Even though consumers can get property and sales information online, they still need your help to make their way through the transaction. Both CAR and NAR have published the results of surveys that they have done last year that report on the activities done by both buyers and sellers as they navigate through the process of buying and selling a home. It’s a universally accepted fact that both buyers and sellers use the Internet in some fashion during the process. We KNOW that we need to be found in the online space. And because of that we have web sites. What we don’t yet grasp is that we need to engage the consumers online. We need to give them reasons to come back and spend time with our online presence. Sadly, most visits to real estate agent’s online presences are only one time events.
The new social media tools give us the opportunity to engage the consumer who is already online, while they are online. We can engage them through our blogs or our Facebook, LinkedIn or Twitter accounts. We can engage them with information about the things that are important to any one wanting to live in our areas, but that are hard to find online.
And, the tools allow us to reach a much wider audience than we could in the past. To prove that, have you ever forwarded an email to others you know because you felt that they could use or enjoy the content? Of course you have. Now, have you ever received a post card in the mail, taken it down to Kinkos made copies and then mailed it out to your friends? Of course not. But one comment on your blog, Facebook, LinkedIn or Twitter account has the potential to circle the globe as people either forward it or the link to the content. It can go “viral” as they say.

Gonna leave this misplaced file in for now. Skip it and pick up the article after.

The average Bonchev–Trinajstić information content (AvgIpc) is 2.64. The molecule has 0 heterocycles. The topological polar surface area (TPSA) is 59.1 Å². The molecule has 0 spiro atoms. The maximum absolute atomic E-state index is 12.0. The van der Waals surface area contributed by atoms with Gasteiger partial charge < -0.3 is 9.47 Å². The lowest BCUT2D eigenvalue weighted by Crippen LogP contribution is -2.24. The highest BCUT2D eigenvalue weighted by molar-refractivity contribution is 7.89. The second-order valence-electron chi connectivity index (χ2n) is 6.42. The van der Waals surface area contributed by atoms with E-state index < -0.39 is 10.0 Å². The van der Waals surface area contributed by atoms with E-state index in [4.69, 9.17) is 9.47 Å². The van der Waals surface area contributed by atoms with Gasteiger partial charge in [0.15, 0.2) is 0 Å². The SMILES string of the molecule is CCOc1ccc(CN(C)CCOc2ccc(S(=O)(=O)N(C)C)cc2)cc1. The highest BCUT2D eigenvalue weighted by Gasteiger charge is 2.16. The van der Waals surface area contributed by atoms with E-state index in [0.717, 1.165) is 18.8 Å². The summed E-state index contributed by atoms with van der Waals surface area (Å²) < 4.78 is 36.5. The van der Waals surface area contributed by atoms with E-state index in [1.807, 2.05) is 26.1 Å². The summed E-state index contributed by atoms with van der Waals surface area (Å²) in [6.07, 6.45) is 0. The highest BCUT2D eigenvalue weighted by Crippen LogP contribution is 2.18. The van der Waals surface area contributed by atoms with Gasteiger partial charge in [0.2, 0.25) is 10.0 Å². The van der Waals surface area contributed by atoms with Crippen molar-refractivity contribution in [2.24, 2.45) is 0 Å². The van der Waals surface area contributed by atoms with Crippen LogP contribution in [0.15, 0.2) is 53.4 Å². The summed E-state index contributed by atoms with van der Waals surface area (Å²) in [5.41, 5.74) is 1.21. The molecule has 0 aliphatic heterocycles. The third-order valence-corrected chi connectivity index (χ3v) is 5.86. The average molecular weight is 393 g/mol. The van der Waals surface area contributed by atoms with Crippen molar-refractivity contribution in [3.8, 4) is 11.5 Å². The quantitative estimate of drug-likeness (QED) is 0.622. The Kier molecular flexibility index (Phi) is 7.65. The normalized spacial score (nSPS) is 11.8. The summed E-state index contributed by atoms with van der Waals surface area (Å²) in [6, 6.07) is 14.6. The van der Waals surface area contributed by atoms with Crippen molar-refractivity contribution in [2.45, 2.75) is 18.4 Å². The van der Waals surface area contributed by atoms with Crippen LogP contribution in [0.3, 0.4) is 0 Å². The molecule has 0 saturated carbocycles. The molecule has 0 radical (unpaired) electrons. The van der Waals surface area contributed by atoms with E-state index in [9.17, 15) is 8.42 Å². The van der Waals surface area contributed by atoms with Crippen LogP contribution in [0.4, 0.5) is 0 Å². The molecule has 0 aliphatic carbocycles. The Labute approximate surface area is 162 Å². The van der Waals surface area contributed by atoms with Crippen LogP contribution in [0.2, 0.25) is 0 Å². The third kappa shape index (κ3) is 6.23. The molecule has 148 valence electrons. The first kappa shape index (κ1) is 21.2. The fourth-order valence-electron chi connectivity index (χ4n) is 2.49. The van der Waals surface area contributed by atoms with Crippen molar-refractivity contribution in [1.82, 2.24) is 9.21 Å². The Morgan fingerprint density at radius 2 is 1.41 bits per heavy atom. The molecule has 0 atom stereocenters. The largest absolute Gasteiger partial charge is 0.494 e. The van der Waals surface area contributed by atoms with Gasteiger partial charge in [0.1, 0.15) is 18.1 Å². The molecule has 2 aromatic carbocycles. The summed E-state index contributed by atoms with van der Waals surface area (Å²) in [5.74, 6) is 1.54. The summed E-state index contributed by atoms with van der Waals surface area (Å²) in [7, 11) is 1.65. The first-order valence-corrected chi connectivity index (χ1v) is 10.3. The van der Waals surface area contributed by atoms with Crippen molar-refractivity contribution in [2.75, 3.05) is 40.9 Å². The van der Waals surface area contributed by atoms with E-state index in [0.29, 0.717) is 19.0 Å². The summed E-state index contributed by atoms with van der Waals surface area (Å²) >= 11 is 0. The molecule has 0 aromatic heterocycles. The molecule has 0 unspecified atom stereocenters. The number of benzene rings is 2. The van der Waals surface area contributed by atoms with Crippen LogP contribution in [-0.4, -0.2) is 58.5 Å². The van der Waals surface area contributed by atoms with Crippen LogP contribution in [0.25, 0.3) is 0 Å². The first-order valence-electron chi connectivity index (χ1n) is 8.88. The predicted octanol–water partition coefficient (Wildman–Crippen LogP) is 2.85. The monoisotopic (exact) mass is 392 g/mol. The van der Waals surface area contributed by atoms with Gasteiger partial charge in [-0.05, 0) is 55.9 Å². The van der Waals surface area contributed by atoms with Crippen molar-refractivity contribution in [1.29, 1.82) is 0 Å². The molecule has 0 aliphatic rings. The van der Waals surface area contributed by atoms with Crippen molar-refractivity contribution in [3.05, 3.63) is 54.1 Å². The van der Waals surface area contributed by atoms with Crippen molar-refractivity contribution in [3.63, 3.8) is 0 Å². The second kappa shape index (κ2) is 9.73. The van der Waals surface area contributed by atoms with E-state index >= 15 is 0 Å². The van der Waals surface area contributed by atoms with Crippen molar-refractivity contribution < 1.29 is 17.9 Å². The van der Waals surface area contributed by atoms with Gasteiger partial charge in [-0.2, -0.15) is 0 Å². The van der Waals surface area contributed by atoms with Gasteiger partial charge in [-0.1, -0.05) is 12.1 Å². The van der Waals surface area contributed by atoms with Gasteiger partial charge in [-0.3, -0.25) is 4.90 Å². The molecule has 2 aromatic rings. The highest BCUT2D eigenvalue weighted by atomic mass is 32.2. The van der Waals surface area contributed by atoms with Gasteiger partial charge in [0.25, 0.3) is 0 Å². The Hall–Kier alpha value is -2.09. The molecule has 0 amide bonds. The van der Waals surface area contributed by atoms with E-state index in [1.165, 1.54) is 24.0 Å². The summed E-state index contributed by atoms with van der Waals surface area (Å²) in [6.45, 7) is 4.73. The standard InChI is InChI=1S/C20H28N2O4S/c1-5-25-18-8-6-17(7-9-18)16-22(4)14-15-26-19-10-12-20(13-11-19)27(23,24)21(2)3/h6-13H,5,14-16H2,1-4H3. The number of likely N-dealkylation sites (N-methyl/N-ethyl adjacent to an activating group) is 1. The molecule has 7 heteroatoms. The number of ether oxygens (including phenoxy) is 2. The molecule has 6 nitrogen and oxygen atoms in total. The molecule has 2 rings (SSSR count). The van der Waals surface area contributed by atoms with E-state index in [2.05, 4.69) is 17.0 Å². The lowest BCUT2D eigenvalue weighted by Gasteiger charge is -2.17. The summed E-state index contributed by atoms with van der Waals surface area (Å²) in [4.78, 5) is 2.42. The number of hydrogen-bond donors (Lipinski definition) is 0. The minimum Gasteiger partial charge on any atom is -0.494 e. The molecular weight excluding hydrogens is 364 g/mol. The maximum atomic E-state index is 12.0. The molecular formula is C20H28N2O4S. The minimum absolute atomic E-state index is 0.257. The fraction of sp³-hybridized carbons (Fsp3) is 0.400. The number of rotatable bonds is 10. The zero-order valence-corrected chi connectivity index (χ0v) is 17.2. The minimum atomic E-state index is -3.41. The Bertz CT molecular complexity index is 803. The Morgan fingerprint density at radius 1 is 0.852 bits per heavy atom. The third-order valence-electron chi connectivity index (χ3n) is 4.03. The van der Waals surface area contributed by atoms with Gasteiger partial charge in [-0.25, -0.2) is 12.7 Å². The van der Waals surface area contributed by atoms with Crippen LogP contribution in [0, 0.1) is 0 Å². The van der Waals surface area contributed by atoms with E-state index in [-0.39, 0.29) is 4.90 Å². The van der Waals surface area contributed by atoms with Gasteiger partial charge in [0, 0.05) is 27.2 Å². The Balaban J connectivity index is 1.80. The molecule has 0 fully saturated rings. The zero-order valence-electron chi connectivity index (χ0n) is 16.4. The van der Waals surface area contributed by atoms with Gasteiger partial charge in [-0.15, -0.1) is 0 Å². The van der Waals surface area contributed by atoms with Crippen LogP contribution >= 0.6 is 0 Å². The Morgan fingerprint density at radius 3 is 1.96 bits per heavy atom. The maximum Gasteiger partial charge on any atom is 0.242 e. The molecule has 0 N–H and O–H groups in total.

So, why don’t we just get involved with social media? I hear these reasons frequently, maybe even from you! “There are too many tools to choose from. How do I know where to start?” or “I don’t get this stuff. I am too old.”
This is typical of generational communications gaps. There will always be new tools coming on to the market and there will always be gaps in the way that generations communicate. At issue today is the fact that the younger generations are already using these tools and have the expectation that the real estate professional that they work with will also use them. If you don’t use them you become invisible to the person who is looking for their service providers via social media. Its also fact that all generations are adopting these tools, perhaps even your clients.
And then I hear “I am not a techie.” When I hear this I think that the person saying it is missing the point. Social media is NOT technology. It is relationships between people. And this is where we excel. We create and nurture relationships. These tools were developed for the express purpose of helping people create and nurture relationships.
You didn’t have to understand the internal combustion engine (or hybrid engines today) to drive a car. But, you did have to learn how to drive one. You don’t have to understand the technology behind social media, but you do need to learn how to use it.
It’s not about the technology anymore. It’s about you and me and the consumers. Talking with each other. Getting real with each other.
Is everything that is said on social media useful or even relevant? Of course not. Is every thing that we say or do in the course of a day useful or relevant to business? Of course not.
But, every thing said by you on social media increases your exposure and through that exposure you get increased opportunities to meet new people and do more business.
Are you in or are you out?